Overwhelming research supports the benefits of one-one-one tutoring in improving students’ grades, study skills, and confidence. Tutoring provides effective one-on-one assistance with specific math concepts. It can be a great supplement for students struggling with math concepts or interested in advanced math skills. The one-on-one attention compels students to think through the problems, to communicate about the problems, and to receive direct answers to their math questions. MANGO Math games and activities are a perfect resource for tutors who are working with students Kindergarten through 8th grade and beyond. Lessons within each grade level can help students make sense of a specific skill and persevere to come up with solutions. The games create a format for instruction, each game focusing on a particular common core math strand and provide guided questions to help students reason abstractly and quantitatively.

Providing individualized tutoring helps to promote mathematical practice as stated in the Common Core State Standards Initiative. “The Standards for Mathematical Practice describe varieties of expertise that mathematics educators at all levels should seek to develop in their students. These practices rest on important “processes and proficiencies” with longstanding importance in mathematics education. The first of these are the NCTM process standards of problem solving, reasoning and proof, communication, representation, and connections. The second are the strands of mathematical proficiency specified in the National Research Council’s report Adding It Up: adaptive reasoning, strategic competence, conceptual understanding (comprehension of mathematical concepts, operations and relations), procedural fluency (skill in carrying out procedures flexibly, accurately, efficiently and appropriately), and productive disposition (habitual inclination to see mathematics as sensible, useful, and worthwhile, coupled with a belief in diligence and one’s own efficacy).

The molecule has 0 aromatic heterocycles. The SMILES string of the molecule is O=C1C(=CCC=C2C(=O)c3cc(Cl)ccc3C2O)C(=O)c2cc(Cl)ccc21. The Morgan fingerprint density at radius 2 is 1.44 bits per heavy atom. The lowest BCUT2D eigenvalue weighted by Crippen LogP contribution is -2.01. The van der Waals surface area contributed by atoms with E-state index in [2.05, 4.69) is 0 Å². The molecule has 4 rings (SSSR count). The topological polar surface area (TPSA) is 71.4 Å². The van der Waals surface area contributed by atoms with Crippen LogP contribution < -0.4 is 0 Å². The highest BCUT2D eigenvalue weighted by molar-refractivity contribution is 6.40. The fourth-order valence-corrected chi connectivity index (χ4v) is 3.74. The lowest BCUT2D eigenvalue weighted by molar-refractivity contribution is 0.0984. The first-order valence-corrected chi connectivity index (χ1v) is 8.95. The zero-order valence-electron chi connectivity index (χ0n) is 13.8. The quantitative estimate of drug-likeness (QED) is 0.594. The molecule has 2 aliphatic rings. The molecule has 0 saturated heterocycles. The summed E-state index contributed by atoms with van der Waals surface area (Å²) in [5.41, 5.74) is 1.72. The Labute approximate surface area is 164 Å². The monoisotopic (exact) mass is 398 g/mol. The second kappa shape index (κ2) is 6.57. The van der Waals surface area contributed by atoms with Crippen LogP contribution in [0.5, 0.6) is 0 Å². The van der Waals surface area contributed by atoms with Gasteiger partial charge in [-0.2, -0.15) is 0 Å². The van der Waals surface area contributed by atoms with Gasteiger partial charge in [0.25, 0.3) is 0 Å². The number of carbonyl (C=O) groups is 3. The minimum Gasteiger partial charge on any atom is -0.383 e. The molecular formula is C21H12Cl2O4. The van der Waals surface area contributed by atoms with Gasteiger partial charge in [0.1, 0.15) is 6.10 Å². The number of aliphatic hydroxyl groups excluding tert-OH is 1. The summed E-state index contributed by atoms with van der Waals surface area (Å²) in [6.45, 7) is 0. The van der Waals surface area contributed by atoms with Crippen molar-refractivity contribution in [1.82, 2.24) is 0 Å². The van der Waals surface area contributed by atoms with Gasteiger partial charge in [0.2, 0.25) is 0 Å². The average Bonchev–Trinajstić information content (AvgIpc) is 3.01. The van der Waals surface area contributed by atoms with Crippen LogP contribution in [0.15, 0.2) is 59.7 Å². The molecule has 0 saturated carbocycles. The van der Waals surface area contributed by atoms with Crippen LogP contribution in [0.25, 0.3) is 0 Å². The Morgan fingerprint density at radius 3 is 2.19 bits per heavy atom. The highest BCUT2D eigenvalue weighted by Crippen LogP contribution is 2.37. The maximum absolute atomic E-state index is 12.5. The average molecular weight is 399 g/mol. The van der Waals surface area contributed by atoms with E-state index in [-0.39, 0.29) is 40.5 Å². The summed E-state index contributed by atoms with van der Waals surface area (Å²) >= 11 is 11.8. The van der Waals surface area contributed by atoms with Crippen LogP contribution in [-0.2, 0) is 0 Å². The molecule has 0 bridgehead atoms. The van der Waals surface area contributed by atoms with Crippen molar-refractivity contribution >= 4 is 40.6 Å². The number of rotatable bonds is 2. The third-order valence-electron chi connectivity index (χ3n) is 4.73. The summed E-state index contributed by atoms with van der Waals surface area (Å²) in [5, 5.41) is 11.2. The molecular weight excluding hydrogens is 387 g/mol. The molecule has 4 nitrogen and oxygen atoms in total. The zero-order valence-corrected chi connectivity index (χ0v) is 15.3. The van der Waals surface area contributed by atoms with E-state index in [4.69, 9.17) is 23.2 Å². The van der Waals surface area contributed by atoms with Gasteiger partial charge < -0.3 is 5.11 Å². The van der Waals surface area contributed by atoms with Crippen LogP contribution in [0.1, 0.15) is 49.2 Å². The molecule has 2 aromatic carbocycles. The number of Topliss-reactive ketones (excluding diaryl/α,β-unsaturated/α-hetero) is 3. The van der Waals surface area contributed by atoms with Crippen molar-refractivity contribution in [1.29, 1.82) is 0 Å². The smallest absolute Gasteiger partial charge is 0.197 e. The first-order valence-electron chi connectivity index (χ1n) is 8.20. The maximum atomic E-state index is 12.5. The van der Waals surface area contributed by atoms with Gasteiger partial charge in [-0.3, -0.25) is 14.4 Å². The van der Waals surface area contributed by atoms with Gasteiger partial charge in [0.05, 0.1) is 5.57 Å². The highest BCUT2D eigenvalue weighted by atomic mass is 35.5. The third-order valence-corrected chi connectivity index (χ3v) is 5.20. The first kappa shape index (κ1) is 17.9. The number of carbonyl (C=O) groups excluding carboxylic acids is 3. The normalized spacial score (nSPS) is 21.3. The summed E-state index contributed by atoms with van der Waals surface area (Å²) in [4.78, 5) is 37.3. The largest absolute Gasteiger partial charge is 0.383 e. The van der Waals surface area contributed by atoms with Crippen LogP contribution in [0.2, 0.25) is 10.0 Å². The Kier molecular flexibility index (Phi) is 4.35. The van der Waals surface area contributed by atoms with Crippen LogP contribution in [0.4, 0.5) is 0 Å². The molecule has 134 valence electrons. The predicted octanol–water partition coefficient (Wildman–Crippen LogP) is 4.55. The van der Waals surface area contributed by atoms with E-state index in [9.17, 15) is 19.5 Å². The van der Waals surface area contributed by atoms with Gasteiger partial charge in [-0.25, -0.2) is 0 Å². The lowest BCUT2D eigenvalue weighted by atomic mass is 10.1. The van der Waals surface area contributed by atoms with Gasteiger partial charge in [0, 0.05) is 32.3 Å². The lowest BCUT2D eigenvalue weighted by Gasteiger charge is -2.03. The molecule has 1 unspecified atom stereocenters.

Age level for tutoring doesn’t matter but starting when they are young has the most affect.  According to this Wall Street Journal article, having a positive, sunny attitude about math will make for sunny, positive math students.  Getting students at a young age to appreciate math is the foundation for building strong academic success:

“The math skill at kindergarten entry is an even stronger predictor of later school achievement than reading skills or the ability to pay attention, according to a 2007 study in the journal Developmental Psychology. Parents don’t have to know math to help kids get off to a good start. Teaching youngsters to make connections between numbers and sets of objects—think showing a child three Cheerios when teaching the number three—helps children understand what numbers mean better than reciting strings of numbers by memory.”

At MANGO Math, we have created a lot of games to help parents, and all those working with children, with a fun and easy way to play with kids in math. We have researched all the skills students need to learn per grade level and put them into fun, easy to understand games that build a strong, positive foundation to mathematics.

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